Identification of a novel splice mutation in CTNNB1 gene in a Chinese family with both severe intellectual disability and serious visual defects
- 235 Downloads
The CTNNB1 gene encode the β-catenin protein which is a core unit of the cadherin/catenin multiprotein complex. The loss-of-function mutation of the CTNNB1 gene recently has been confirmed as a cause of intellectual disability. Previous studies have found that patients with CTNNB1 gene mutation may have other clinical manifestation such as microcephaly, abnormal facial features, motor and language delays, and mild visual defects. Here, we reported a 27-year-old Chinese pregnant woman with a severe intellectual disability and serious visual defects who was detected with a novel splice mutation (c.734+1G>A) in CTNNB1 gene by whole-exome sequencing and confirmed by Sanger sequencing. Further investigation showed that the variant was inherited from her mother with similar phenotypes. This report not only helps to expand the mutant spectrum of the CTNNB1 gene but also prompts a new insight into genetic diagnosis in patients with both serious intellectual disability and visual defects.
KeywordsCTNNB1 gene Intellectual disability Visual defects Splice mutation
The CTNNB1 gene encodes the β-catenin protein which is a sub-unit of the cadherin/catenin multiprotein complex. Previous studies find CTNNB1 mutation related to several cancers . Recently, a large-scale sequencing firstly identified CTNNB1 loss-of-function mutations as the cause of intellectual disability (ID) . Other studies report different mutations in patients which phenotypes include ID, craniofacial anomalies, speech delay microcephaly, and mild visual disturbances like strabismus and hyperopia [3, 4, 5]. Our study describes a novel mutation of the CTNNB1 gene in a family who presented with serious ID and visual disturbances.
The neurologic examination found she had peripheral hypertonia with deep tendon hyperreflexia and Babinski sign positive, ataxic gait, and paroxysmal dystonic of head and neck, especially right-side rotation of head (Online Resource 1). Ceruloplasmin test, immunologic tests, brain MRI, and routine laboratory tests revealed nothing remarkable. Electroencephalograph (EEG) was mildly abnormal without typical epileptiform discharge and electromyography (EMG) was normal. Wechsler intelligence test showed severe ID with IQ score 28. The ophthalmologist found the woman had serious esotropia of both eyes, no reaction to light, and a complete lack of vision accompanied with nystagmus, lens, and vitreous opacities on oculus sinister. Complete retinal detachment and eyeball atrophy on her left eye were confirmed by fundus ultrasound.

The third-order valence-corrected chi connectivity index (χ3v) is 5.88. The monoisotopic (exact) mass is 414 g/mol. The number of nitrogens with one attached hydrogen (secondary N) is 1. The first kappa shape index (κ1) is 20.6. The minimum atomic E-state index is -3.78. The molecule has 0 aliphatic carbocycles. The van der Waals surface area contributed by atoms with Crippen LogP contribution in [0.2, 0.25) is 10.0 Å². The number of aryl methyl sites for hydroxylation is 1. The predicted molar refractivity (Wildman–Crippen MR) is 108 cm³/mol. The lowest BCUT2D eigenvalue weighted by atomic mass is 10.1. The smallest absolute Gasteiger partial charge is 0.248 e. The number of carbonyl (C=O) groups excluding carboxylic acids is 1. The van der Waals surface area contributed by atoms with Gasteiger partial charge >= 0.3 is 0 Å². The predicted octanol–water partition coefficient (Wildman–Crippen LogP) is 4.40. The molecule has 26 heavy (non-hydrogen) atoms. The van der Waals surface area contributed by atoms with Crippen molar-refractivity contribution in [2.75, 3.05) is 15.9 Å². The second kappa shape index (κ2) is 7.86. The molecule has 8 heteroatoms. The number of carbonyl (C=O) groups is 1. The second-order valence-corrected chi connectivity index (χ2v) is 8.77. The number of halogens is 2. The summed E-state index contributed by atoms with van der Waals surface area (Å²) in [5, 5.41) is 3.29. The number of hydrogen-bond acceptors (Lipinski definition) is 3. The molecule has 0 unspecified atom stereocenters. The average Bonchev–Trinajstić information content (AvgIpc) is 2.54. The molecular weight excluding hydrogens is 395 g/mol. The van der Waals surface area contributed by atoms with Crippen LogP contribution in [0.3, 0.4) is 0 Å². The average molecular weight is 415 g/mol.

(MP4 9892 kb)
For further investigation, whole-genome low-coverage sequencing (WGLCS) and whole-exome sequencing (WES) were performed to detect the potential pathogenic factors besides Karyotype (Online Resource 2). A novel mutation (c.734+1G>A) in the CTNNB1 gene was detected by WES and confirmed by Sanger sequencing (Fig. 1b).
(MP4 13,289 kb)
The splice mutation (c.734+1G>A) on CTNNB 1 gene has not been reported by any research or recorded by any related gene mutation database, such as HGMD, Clinvar, and LOVD and leads to a truncated CTNNB1 protein of 245 in comparison with the wide-type sequence of 781 amino acids. We performed three-dimensional modeling change of the truncated CTNNB1 protein (Fig. 2d), which loses the very important functional domain interactive with BCL9 (B cell CLL/lymphoma 9) and SCRIB indicated by Unipro database. As BCL9 and SCRIB both participate in the Wnt signaling pathway, so we infer that the splice mutation (c.734+1G>A) affect the structure and function of a β-catenin protein which may influence the Wnt signaling pathway and causing a series of clinical manifestations. So, our further research should elucidate how the mutation affects the function of β-catenin and the precise pathogenic molecular mechanisms.
The CTNNB1 gene encodes a β-catenin protein which is a central component of the cadherin/catenin complex. β-catenin protein participates in cell adhesion and nuclear signaling which mainly involves in the Wnt protein-mediated signal pathway. Previous studies declare CTNNB1 mutation is related to several cancers such as hepatocellular carcinoma, medulloblastoma, ovarian cancer, and pilomatricoma . It was firstly connected to ID since 2012 by De Ligt J  and then, a series of studies report more than 20 loss-function-mutations of the CTNNB1 gene which may lead to ID . As known, human β-catenin contains 781 amino acids and is subdivided into three domains: an amino-terminal domain (NTD), a central region containing 12 armadillo (ARM) repeats (residues 138–664), and a carboxy-terminal domain (CTD). However, by which mechanism, the truncated protein identified by this study may influence the Wnt signaling; it is worth further research.